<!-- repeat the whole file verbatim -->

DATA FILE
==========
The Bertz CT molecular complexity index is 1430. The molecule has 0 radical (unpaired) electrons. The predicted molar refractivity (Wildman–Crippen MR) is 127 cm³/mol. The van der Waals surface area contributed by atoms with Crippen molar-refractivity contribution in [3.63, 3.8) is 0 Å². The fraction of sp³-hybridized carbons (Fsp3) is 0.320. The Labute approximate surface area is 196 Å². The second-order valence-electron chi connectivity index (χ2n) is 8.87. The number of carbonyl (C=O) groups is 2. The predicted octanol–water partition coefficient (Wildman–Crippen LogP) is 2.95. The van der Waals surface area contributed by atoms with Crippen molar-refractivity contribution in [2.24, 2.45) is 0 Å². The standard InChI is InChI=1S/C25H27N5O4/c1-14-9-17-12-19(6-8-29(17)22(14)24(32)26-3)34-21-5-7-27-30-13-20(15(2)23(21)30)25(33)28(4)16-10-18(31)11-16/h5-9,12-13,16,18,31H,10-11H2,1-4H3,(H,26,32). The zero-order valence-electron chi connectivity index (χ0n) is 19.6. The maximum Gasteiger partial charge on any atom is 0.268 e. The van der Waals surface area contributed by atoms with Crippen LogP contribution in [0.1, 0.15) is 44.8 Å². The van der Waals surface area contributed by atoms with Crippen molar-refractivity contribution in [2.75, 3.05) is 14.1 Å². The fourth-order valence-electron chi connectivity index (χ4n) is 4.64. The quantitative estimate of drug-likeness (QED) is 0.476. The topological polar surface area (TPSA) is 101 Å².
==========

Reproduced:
The Bertz CT molecular complexity index is 1430. The molecule has 0 radical (unpaired) electrons. The predicted molar refractivity (Wildman–Crippen MR) is 127 cm³/mol. The van der Waals surface area contributed by atoms with Crippen molar-refractivity contribution in [3.63, 3.8) is 0 Å². The fraction of sp³-hybridized carbons (Fsp3) is 0.320. The Labute approximate surface area is 196 Å². The second-order valence-electron chi connectivity index (χ2n) is 8.87. The number of carbonyl (C=O) groups is 2. The predicted octanol–water partition coefficient (Wildman–Crippen LogP) is 2.95. The van der Waals surface area contributed by atoms with Crippen molar-refractivity contribution in [2.24, 2.45) is 0 Å². The standard InChI is InChI=1S/C25H27N5O4/c1-14-9-17-12-19(6-8-29(17)22(14)24(32)26-3)34-21-5-7-27-30-13-20(15(2)23(21)30)25(33)28(4)16-10-18(31)11-16/h5-9,12-13,16,18,31H,10-11H2,1-4H3,(H,26,32). The zero-order valence-electron chi connectivity index (χ0n) is 19.6. The maximum Gasteiger partial charge on any atom is 0.268 e. The van der Waals surface area contributed by atoms with Crippen LogP contribution in [0.1, 0.15) is 44.8 Å². The van der Waals surface area contributed by atoms with Crippen molar-refractivity contribution in [2.75, 3.05) is 14.1 Å². The fourth-order valence-electron chi connectivity index (χ4n) is 4.64. The quantitative estimate of drug-likeness (QED) is 0.476. The topological polar surface area (TPSA) is 101 Å².